The airport and it’s surroundings are absolutely beautiful, there are lot’s of things to see and do in this airport, and it’s my home base so yes, I’ll be a little biased.
What to See?
Let’s talk a little about the architecture of YVR: The airport has a very British Columbian theme using blues and greens to reflect upon the colours of our environment. It also features one of the largest collections of Pacific Northwest Native art in the world. YVR is designed to utilize large amounts of natural light by taking advantage of large windows throughout the airport. Passengers arriving from international locations will come down escalators that leads to a platform across a large waterfall. Some very lucky arriving international passengers will get a special treat if their plane arrives at 1 of only 4 specific gates that lead through an imitation west coast forest on the way to the immigration hall. The entire airport is dotted with aboriginal art including totem poles, wooden sculptures, “The Spirit of Haida Gwaii, The Jade Canoe” (which can also be seen on the Canadian $20 bill), and more. The international terminal also features a river that runs through it as well as multiple west coast aquariums.
Some less obvious architectural features of the airport lie in the structure itself. The support pillars of the airport begin to branch out as they reach the roof of the building, this is to represent the trees in the vast west coast forests. The lights in the airport are often long tubes that are usually hung in such a way that they are not level or straight, and they sometimes cross over each other. This is to represent logs being floated down the Fraser River. Finally my favourite: The carpeting in YVR features maple leaves, but if you look closely you’ll see the veins of the leaves are filled with dotted lines. These lines are Morse code that says crazy things like “Your left ear is the father of your satisfaction” “Hold a bitter tree, catch a bitter fruit, fa la la.” and “A skunk at dawn is worth a skunk at night.”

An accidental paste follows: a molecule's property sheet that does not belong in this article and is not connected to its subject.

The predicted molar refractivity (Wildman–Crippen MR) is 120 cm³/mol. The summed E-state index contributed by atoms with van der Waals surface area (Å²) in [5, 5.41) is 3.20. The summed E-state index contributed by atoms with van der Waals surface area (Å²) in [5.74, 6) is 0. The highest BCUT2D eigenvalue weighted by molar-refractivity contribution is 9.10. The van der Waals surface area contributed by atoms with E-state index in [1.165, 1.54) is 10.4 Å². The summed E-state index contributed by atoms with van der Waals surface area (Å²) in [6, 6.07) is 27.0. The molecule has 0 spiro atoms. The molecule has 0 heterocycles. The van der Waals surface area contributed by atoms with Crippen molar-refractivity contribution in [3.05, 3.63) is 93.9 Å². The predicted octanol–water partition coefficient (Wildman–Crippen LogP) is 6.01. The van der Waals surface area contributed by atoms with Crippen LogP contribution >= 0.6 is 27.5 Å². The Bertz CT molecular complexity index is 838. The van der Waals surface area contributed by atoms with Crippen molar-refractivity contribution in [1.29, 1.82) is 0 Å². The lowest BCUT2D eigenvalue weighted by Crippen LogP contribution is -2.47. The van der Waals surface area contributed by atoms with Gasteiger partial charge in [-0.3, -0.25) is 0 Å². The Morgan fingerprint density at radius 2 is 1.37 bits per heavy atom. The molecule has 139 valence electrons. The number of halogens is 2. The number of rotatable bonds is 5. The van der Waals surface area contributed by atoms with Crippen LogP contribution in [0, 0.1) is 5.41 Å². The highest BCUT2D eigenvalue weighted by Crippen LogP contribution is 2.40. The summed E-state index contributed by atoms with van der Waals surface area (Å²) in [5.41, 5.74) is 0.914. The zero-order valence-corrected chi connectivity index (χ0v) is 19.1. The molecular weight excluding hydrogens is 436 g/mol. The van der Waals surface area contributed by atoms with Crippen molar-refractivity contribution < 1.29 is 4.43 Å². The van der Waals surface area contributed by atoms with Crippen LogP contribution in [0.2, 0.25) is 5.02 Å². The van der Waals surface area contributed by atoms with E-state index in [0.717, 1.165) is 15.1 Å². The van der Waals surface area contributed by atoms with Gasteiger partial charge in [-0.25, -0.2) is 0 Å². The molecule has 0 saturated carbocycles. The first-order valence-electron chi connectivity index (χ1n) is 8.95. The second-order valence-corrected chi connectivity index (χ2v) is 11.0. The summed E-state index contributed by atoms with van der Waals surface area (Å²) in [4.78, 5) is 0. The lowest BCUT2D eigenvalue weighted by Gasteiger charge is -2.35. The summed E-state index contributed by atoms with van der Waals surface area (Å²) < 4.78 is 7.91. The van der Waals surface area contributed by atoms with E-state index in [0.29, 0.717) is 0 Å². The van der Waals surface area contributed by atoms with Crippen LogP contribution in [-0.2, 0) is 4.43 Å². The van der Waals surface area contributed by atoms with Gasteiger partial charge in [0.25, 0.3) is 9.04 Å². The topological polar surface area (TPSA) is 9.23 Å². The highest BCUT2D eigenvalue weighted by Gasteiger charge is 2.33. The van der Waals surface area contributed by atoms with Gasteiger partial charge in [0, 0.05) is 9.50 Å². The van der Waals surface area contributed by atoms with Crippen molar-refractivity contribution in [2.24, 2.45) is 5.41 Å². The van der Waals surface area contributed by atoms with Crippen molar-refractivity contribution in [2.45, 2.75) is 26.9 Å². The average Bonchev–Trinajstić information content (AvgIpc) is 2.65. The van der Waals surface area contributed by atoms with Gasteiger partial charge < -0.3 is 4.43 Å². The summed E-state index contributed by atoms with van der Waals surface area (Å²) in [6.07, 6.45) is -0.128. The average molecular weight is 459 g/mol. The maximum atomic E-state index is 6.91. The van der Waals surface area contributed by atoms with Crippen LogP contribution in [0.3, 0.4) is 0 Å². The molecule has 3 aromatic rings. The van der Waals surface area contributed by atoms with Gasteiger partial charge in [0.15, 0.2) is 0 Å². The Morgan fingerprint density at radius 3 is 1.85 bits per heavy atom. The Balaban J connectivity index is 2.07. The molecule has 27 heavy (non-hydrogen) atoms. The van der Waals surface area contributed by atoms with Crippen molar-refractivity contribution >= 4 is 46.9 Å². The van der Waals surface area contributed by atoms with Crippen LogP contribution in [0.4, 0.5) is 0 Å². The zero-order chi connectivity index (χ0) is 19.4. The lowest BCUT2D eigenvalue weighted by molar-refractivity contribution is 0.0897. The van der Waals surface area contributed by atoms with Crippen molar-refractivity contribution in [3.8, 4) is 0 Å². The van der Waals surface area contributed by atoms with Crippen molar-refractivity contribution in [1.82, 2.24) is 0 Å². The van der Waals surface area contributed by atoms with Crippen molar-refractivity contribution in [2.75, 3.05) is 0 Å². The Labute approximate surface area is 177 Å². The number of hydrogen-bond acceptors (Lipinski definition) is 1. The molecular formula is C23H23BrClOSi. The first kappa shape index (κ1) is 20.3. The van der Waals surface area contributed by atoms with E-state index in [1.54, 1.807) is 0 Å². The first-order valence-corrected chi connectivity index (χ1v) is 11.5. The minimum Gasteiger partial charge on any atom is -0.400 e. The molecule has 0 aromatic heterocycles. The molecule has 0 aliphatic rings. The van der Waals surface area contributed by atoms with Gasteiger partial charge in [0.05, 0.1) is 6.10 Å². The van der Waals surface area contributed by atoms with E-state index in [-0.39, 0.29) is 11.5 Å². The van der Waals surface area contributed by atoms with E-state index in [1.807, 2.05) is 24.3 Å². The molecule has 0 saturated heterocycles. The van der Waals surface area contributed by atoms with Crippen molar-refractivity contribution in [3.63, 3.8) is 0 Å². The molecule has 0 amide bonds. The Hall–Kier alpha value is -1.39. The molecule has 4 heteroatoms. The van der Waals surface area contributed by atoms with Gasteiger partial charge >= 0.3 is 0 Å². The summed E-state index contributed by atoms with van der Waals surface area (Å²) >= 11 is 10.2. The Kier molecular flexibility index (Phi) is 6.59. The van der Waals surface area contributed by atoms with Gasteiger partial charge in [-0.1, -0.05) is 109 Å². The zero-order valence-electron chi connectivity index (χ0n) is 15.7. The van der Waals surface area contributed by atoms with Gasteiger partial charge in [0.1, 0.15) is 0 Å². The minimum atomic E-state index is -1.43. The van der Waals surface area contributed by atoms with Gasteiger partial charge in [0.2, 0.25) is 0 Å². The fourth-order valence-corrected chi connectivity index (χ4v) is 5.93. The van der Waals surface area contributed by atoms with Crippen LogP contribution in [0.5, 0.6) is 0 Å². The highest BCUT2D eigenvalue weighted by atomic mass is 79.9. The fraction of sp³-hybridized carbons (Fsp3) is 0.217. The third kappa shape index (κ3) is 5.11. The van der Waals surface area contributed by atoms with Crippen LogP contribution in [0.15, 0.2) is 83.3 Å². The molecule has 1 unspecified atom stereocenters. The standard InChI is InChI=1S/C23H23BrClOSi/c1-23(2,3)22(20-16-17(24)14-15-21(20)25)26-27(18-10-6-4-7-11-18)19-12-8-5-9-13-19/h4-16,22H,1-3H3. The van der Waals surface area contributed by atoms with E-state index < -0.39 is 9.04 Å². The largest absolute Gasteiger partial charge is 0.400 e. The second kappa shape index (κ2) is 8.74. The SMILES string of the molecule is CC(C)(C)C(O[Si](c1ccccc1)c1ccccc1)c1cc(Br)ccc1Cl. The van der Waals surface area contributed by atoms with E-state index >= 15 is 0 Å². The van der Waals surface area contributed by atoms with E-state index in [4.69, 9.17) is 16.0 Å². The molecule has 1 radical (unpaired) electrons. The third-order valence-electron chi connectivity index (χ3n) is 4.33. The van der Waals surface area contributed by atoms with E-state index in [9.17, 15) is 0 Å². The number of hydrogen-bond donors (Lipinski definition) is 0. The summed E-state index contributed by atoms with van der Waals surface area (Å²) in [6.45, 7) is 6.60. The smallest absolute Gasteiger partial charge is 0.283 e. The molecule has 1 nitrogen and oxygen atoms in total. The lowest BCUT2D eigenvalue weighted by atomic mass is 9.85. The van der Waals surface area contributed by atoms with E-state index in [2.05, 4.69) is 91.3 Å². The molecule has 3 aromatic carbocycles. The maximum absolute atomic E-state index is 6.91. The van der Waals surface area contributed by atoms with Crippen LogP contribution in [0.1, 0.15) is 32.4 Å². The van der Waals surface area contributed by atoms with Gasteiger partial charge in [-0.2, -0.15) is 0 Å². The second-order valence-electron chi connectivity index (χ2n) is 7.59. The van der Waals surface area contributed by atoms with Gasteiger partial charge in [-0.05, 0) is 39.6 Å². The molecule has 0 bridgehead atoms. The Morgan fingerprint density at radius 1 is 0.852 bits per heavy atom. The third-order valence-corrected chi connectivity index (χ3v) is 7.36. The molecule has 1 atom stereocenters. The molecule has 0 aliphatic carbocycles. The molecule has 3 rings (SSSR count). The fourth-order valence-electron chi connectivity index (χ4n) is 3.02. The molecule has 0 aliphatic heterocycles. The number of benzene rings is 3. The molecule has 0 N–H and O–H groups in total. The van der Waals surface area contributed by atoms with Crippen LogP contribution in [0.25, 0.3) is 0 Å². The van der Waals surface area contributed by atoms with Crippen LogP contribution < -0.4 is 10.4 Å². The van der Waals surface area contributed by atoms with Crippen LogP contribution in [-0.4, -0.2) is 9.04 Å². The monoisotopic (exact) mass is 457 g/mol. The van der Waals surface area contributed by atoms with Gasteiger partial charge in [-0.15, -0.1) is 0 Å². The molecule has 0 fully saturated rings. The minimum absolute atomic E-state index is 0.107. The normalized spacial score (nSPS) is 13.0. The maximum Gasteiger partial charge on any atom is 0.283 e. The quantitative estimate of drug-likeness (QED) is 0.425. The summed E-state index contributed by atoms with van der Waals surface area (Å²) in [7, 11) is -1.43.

What to Do?
YVR features free wireless internet along with laptop work stations everywhere. There are also plenty of restaurants and shops on both sides of security. If you are waiting to pick someone up and have some extra time, I recommend you visit the newly completed “Level 4”. Which is on the unsecured side of the airport. Level 4 features giant windows that give you a view of the runways and tarmac, a very simplified flight simulator that allows you to fly anywhere in British Columbia and explore cities, an interactive model of the airport, plenty of seating, and large screens with arrival and departure information.
There is also a location near the Tim Horton’s on the unsecured side where you can have a seat at a bar like table attached to large glass windows. These windows give you a wonderful view of some moving walkways on the secured side of the airport. This is an excellent place for people watching.
If you’re on the secured side of the international building: I insist that you must look around once you’ve found your gate. There is just so much to see in this area!
and If you’re waiting on the secured side of the domestic building: I recommend you check out “Legends restaurant featuring White Spot” You can take a look around this terminal as well. The design here isn’t as elaborate as the international side of things, but it’s still a very nice tour.
Hungry and in a Rush?
Many airlines no longer provide meal service on many of their flights. YVR’s food on the fly program allows you to buy freshly prepared meals and snacks that are packaged in tray table friendly containers.
Alright! Well I think that’s enough about YVR, at least for today. I really hope you get to check out this airport one day… it really is magnificent.